David Seligman


Carolyn Carter

For too long, Colorado has lagged behind other states in providing basic consumer protections. Consumer protection laws are designed to prevent people from falling prey to fraudulent or deceptive practices, services and products. But Colorado’s consumer protection scheme has some glaring holes. This isn’t because corporations don’t engage in misconduct that harms Colorado consumers. In fact, Colorado ranked 12th-highest in per-capita consumer fraud complaints to the Federal Trade Commission in 2021. It’s because corporate interests have lobbied to secure and maintain weak consumer protection laws in this state. That should change.

First, under current Colorado law, unless a person who has been cheated can prove that a business’s practice also has a “significant impact on the public,” they don’t have a remedy under the Consumer Protection Act. Only six other states have a requirement that even approaches this.

This requirement means consumers have to prove facts that they are in no position to know. Having to gather and present evidence about how the practice affected others greatly increases the cost and complexity of a case. It doesn’t make sense to impose the “significant public impact” burden on a person who has been cheated and simply wants to get their money back.

Moreover, enforcement of statutes like the Consumer Protection Act is meant to serve as a deterrent so that fraudulent schemes can be nipped in the bud. The public impact requirement defeats this goal. By the time a practice has made a significant impact on the public, too many Coloradans have already been harmed.

The “significant impact on the public” requirement also immunizes conduct that targets specific consumers or specific groups of consumers with unfair or deceptive practices that may not affect the public generally. This leaves marginalized consumers especially vulnerable. A predatory landlord targeting only very low income renters with abusive lease terms could, for example, avoid accountability under the consumer protection laws by arguing the practice targets only vulnerable renters in need of affordable housing. A car dealership that sells cars with rusted-out and damaged frames to low-income consumers, putting everyone else on the road at risk, can avoid accountability under the consumer protection laws because it didn’t sell those same cars to everyone else.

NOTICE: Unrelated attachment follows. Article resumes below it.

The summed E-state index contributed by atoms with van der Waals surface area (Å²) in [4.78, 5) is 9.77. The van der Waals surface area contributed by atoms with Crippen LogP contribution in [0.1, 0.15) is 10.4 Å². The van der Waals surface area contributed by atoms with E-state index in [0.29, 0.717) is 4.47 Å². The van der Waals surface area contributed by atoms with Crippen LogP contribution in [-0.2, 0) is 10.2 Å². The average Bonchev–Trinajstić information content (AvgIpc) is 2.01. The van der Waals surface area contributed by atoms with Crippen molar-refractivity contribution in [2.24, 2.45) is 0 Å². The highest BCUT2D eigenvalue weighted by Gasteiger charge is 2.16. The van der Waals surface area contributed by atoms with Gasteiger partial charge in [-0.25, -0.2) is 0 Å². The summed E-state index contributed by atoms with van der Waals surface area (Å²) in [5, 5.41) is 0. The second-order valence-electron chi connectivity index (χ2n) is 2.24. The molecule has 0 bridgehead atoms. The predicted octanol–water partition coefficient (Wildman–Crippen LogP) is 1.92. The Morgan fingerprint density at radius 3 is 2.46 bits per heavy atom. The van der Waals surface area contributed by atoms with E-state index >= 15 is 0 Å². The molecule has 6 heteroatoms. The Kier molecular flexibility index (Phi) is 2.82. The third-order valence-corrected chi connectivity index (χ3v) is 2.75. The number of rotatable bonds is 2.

Second, Colorado’s statute also falls short of other states’ consumer protection laws because it requires consumers show not only that a business engaged in unlawful practices but also that it did so “knowingly or recklessly.” Though few businesses use unfair and deceptive practices by mistake, proving knowledge or recklessness can be extremely difficult for a person who has been harmed by fraudulent schemes. Only two other states, Nevada and Wyoming, require a showing of knowledge or intent to an extent comparable to Colorado.

HB23-1192, a bill sponsored by Rep. Mike Weissman and Sens. Robert Rodriguez and Julie Gonzales, is now headed to the Colorado Senate and would remove these impediments to consumer justice. The bill would ensure businesses that violate the law are held accountable, for the benefit of consumers and law-abiding competitors. It would still require a showing of a significant impact on the public, but it would ease the evidentiary burden of proving it. It would also improve the statute by deleting the “knowingly or recklessly” requirement from the general prohibition of unfair, unconscionable, or deceptive practices, while still ensuring businesses are liable for serious penalties, including triple damages, only when they have acted in bad faith.

The protections in HB23-1192 are modest and common sense, and they bring Colorado law into line with most other states across the country. Coloradans need these improvements to secure greater consumer protections and get their money back in their pockets when they’re wronged by predatory actors. Basic protections like those afforded in the bill won’t hurt the economy. The opposition to this bill isn’t about our economy, it’s about protecting the few bad actors who benefit from the current holes in state laws. But corporations shouldn’t be able to buy their way out of the most basic consumer protections.

David Seligman is an attorney and the executive director of Towards Justice, a Colorado based organization that advocates for workers and consumers. Carolyn Carter is the deputy director at the National Consumer Law Center and has specialized in consumer law issues for over 40 years.


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